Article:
Wednesday, 23 February 2011

Spring Flowers

One thing I love about spring are primroses. And lambs. And fresh, new, unopened buds on trees (tiny leaves curled up, waiting for their chance to grow). And displays of colourful primulas in the shops.
Yes, that's more than one thing, but most of all I love those tiny little daffodils. Every year I buy some and bring them into my home. They seem even more welcome this year, because the buds on my outdoor, full size daffs are very reluctant to open. They've probably seen the crocuses, flattened by the rain and decided to hang on a bit longer.
When the tiny daffs have finished I plant the bulbs in the garden, usually some where in the woods, and completely forget about them until I make a lovely discovery, like I did a few days ago. I remember drying out some bulbs and not getting round to doing anything with them, until finally, at the start of winter all those months ago I hastily stuck them in the ground quite close together. Now a mix of daffs and hyacinths are emerging. Still budded, like the rest of the garden, so for now here is a photo of my little, indoor display.

Friday, 18 February 2011

Out Walking

Today I went on a walk I used to do a lot. It is just down the lane, into the nearest tiny hamlet of Yafford, cut through fields and along a stream and out along a lane that divides a large, flat field and home again. It took me about two hours, what with stopping and looking at things and taking photos.
Of course, I had to do the annual snowdrop photo. I just love them and I really must plant some bulbs in my garden this year.
Next, along the stream where the catkins were blowing in the wind. I noticed, for the first time, tiny red flowers on the willow branches, like mini sea anenomies.
Further along I took several photos of a kestrel, but none came out very well.

On the way home I stopped to look at this old telegraph pole. (Yes, I stop and look at anything!) I was just admiring how BT drilled out the neat letters when I noticed someone taking advantage of the sheltered place, waiting patiently for warmer days.

Wednesday, 9 February 2011


I don't mention my work on this blog, because although I love it, it's work and this blog is about.....well, thinking about it I suppose it's about how I would really like to spend my days. At home with the cats, and plenty of books and cups of tea, or in my shed (usually with a cat) doing my pyrography, or out and about in the surrounding beautiful countryside.
Anyway, this post is about my work. I work in a tiny library. I am the only one there, apart from hundreds of lovely customers, many of whom visit on all three of the days it opens.
As with a lot of libraries, we have been under serious threat of closure for what seems like months now. Ideas have been thrown about, shouted down, thrown out or stubbornly adhered to. As a council employee, I cannot comment, just listen and listen and listen to the arguments and meanwhile the job I once loved becomes a trial. Faces I have never seen before come up with ideas, many so impossible and, frankly, ridiculous that I have to bite my tongue in replying.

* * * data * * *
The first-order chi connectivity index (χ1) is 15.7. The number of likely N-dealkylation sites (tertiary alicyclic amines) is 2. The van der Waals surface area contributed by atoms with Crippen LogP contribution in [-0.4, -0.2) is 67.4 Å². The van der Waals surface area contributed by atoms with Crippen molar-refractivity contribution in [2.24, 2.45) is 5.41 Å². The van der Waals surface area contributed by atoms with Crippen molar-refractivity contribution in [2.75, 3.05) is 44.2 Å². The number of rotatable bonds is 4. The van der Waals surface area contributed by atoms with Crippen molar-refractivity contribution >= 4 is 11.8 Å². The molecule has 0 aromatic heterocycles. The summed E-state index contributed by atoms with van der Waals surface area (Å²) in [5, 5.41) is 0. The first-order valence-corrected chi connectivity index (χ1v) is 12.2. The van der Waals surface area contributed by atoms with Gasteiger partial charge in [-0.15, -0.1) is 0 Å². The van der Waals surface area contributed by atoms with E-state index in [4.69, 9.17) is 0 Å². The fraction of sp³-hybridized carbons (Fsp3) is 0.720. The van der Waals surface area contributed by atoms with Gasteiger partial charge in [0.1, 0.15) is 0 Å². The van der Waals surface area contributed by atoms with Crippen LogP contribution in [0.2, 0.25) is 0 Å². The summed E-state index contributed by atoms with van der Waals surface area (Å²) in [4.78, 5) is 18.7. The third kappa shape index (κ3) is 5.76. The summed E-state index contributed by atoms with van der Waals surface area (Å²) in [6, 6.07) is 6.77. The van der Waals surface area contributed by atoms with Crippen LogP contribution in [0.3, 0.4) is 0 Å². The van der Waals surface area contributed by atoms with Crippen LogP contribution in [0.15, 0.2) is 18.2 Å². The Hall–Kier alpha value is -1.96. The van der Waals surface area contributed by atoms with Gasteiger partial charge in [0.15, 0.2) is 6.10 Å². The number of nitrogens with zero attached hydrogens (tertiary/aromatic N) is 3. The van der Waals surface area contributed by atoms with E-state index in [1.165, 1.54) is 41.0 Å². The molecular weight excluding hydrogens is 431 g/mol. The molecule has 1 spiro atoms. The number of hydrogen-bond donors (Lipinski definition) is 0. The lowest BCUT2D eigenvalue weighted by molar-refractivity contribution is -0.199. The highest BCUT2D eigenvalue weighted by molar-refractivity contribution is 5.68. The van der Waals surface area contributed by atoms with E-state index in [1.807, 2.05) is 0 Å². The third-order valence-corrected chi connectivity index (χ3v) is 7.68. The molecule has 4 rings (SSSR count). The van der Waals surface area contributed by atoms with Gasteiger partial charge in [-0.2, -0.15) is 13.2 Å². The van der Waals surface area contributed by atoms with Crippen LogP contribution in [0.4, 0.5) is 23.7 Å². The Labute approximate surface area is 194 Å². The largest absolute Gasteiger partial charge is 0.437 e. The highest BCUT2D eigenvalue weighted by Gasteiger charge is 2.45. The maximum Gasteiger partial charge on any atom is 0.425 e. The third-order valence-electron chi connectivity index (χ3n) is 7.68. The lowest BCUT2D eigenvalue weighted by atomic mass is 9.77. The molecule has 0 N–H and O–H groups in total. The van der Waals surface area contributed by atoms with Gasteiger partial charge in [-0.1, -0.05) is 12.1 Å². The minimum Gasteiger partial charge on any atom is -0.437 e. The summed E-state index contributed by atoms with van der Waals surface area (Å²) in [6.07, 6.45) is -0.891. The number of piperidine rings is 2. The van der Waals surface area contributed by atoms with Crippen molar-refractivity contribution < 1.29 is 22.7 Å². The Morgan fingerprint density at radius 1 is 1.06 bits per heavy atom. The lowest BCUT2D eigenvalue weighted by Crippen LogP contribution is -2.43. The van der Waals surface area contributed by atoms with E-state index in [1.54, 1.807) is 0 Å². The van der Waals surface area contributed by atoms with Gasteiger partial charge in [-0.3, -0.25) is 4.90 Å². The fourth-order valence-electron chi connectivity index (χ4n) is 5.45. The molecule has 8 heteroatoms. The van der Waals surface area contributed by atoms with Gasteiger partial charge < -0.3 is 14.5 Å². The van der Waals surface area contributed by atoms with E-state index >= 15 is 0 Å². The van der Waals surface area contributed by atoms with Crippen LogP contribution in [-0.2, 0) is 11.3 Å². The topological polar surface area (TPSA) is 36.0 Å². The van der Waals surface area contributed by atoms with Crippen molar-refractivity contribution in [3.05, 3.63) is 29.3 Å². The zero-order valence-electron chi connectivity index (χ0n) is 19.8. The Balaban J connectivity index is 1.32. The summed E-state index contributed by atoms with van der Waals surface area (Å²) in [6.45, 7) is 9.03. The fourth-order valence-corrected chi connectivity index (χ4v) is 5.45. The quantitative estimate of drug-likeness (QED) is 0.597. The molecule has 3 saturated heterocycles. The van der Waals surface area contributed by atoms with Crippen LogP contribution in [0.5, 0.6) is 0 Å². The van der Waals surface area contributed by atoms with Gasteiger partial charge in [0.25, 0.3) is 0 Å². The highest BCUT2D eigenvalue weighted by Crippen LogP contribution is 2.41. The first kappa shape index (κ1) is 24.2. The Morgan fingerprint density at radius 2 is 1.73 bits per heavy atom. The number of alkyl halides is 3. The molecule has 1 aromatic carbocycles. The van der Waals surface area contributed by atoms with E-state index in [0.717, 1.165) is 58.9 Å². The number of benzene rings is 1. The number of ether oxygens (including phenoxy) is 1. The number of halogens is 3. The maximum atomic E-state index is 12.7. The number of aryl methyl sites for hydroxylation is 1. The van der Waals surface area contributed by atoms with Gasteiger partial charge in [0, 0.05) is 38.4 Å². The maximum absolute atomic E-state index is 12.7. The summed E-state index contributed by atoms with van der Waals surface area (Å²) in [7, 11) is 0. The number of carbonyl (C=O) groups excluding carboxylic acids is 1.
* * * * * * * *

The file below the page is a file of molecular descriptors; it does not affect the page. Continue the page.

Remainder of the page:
The closing date for the library was the end of March. Last night the council extended it to the end of June. This thought does not fill me with joy. I have had enough, now. Funny how my job has been extended by three months, and our redundancy notice has to be.....three months.
Sometimes I get so angry when I read bias opinionated comments on the role of libraries today. People who never use them think it's so easy for everyone to download books onto their Kindle.
I would like to see them explain how to do that to my older customers who cannot even use a mobile phone, let alone a computer. People love visiting the library. On a Saturday morning it is a meeting point for the village, and quickly gets quite packed!
The two free internet computers are constantly in use. Yes, it may come as a suprise to certain people, but there are actually some folk who cannot afford internet access.
Not enough people use the libraries is another, ill-informed comment. In the three hours I open on a Saturday morning I have approximately 100 visitors. Thats 180 minutes with 100 people. 1.8 minutes per person, only that person wants to reserve a book or needs help with the computer or wants to join the library or just wants to have a chat with a friendly face.
At our main library, where I also work, the staff are so depressed. They have had the value of their job ripped apart by insensitive people asking about volunteering. They think we just sit and stamp books all day. They don't see the physical side of the work, which mostly has to be done when we are closed.
This has become a real rant, but that's how I feel right now. One of my work colleagues returned from a few days in New York. She visited the wonderful, valued library there and sent us photos.
When she returned she suddenly gave me a book bag and a bookmark, all the way from New York! I was so happily suprised! After weeks of gloom, a little bit of happiness in my work day, I had almost forgotten what it's like to feel happy at work.